tl;dr Living with annoying technological constraints might be less costly than maintaining the sophisticated workarounds we create to avoid them.
I really enjoyed this well-reasoned article explaining why htmx, the open-source hypermedia JS framework, does not have a build step.
I liked that the premise – “we don’t have a build step” — is not presented as a universal truth for its readers — “therefore you shouldn’t have a build step”.
Instead, the author outlines the benefits and tradeoffs of their approach. The article is not, “This is what everyone should do”, but rather, “This is what we do for this project for these reasons and with these trade-offs, which fits our context. Perhaps you might be in a similar situation.”
The htmx DX is very simple—your browser loads a single file, which in every environment is the exact same file you wrote. The tradeoffs required to maintain that experience are real, but they’re tradeoffs that make sense for this project.
Granted, the power to cheat entropy by writing code as it will be run comes with a cost — and that cost is often paid by you the programmer. Perhaps that is why we have so much “innovation” in the DX space: to make our lives easier (but not necessarily our websites better).
In fact, it almost makes you wonder if all the innovation in DX and web tech has a parallel to those startups which solve trivial problems that only address the superficial annoyances of our lives, like being able to order any food at any hour and have it delivered directly into your lap. Or a machine to squeeze juice out of a bag. Living without those is annoying to my laziness, but in lived experience it’s not that big of a deal.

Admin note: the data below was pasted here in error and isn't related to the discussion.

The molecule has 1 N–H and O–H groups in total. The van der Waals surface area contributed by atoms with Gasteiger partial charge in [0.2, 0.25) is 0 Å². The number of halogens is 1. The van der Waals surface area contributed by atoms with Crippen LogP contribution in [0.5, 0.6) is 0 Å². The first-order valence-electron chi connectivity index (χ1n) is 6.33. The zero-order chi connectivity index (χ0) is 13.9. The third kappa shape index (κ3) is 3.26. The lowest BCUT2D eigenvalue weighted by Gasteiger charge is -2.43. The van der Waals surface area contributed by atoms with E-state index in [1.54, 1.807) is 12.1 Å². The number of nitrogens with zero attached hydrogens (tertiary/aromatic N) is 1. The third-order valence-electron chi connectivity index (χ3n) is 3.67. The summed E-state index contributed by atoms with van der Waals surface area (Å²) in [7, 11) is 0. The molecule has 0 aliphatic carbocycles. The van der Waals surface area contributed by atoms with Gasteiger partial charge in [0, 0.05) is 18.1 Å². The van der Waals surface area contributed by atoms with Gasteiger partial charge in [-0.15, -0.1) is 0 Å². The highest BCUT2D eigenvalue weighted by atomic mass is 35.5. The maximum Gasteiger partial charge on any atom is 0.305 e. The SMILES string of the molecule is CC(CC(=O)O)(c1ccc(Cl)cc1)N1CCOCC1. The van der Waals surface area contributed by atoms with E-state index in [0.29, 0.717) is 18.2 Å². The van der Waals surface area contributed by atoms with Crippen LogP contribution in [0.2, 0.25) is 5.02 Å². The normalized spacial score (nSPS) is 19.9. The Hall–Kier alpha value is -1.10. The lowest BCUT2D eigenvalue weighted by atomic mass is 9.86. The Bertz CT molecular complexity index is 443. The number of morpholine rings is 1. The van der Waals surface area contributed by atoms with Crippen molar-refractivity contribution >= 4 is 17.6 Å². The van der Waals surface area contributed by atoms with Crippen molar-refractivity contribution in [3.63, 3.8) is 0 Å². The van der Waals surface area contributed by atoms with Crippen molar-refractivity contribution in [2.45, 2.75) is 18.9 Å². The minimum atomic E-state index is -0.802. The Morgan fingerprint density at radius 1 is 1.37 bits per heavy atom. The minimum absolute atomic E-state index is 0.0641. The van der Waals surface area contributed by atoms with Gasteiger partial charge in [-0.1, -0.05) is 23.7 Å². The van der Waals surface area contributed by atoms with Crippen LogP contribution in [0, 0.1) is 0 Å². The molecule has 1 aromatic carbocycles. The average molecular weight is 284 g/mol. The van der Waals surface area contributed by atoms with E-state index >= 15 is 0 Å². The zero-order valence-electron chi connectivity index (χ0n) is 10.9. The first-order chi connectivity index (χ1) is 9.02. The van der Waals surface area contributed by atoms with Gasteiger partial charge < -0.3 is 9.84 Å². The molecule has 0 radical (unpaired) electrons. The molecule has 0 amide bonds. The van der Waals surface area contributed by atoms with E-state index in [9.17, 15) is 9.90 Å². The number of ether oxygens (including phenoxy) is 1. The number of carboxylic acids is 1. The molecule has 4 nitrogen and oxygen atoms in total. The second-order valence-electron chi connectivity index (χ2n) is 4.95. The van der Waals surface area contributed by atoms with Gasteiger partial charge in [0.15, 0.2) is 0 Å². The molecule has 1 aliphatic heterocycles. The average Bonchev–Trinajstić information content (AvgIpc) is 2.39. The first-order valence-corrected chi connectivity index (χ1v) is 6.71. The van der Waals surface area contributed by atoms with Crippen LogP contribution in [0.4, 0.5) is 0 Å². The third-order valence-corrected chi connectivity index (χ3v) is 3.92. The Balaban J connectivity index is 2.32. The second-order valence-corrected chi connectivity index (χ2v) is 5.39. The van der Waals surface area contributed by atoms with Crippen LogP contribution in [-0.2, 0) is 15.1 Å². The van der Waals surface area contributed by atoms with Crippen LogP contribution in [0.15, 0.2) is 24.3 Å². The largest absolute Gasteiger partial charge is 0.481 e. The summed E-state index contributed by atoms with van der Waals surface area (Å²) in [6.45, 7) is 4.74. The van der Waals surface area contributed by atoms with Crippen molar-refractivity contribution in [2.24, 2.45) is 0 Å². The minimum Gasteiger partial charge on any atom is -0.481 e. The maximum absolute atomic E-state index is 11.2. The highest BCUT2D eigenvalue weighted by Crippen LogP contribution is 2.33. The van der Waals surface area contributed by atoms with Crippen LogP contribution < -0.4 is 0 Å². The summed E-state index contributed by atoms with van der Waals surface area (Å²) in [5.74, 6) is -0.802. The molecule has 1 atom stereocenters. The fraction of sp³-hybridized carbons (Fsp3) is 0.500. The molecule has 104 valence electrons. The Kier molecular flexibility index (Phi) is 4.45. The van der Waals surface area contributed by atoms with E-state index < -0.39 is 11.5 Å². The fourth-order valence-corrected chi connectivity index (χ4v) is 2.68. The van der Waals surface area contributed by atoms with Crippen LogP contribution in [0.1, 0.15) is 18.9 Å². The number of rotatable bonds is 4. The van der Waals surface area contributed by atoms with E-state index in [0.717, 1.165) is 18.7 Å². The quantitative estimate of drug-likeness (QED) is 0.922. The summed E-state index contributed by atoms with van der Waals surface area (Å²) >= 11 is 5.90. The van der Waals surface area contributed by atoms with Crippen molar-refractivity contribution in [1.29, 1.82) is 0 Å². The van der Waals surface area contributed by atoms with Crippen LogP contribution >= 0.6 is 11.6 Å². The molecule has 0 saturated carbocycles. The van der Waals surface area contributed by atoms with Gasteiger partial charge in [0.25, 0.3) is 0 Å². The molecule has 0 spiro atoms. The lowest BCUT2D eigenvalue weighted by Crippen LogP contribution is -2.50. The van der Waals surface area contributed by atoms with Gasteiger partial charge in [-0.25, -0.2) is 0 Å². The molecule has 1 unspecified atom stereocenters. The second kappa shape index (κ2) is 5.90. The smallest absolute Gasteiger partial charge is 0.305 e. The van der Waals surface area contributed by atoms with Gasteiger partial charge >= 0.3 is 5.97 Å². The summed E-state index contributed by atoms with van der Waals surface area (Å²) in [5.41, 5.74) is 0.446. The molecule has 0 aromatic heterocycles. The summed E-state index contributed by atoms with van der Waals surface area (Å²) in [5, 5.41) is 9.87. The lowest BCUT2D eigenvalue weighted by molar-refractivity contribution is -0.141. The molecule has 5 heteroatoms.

I love the pragmatism here. “While not being able to use shiny new thing is incredibly annoying, in practice it’s not that big of a deal.”
And I haven’t even got to the “no build step” part yet!
There’s a cost to writing code that must be transformed before it can be run, and (as Rich said) I think people are in denial about the costs toolchains impose on them — or maybe even unaware of them.
Maintenance is a cost paid for with labor, and open-source codebases are the projects that can least afford to pay it
As the author notes, a big reason we’re (willingly or unknowingly) blind to the costs of our toolchains is because we hold this unspoken belief in technology that change, any change, constitutes progress.
the tendency of software engineers to view progress as a teleology of capability rather than choices with tradeoffs sometimes blinds them
But that blinds us to so many of our own ailments — “Doctor it hurts when I touch here / then don’t touch there!” For example, sometimes we are so willing to pickup and use the gateway building blocks to complexity in order to avoid the slightest bit of annoyance.
Modules are really useful.
Sometimes, however, you want to solve simple problems, or at least relatively simple problems. In those cases, it can be helpful not to use the building blocks of more complex software, lest you emulate their complexity without creating commensurate value.
Perhaps a little constraint could go a long way. As Devine said, “I don't think we've even begun to scratch the surface with what can be done with little.” Especially at the cost of a little annoyance to ourselves.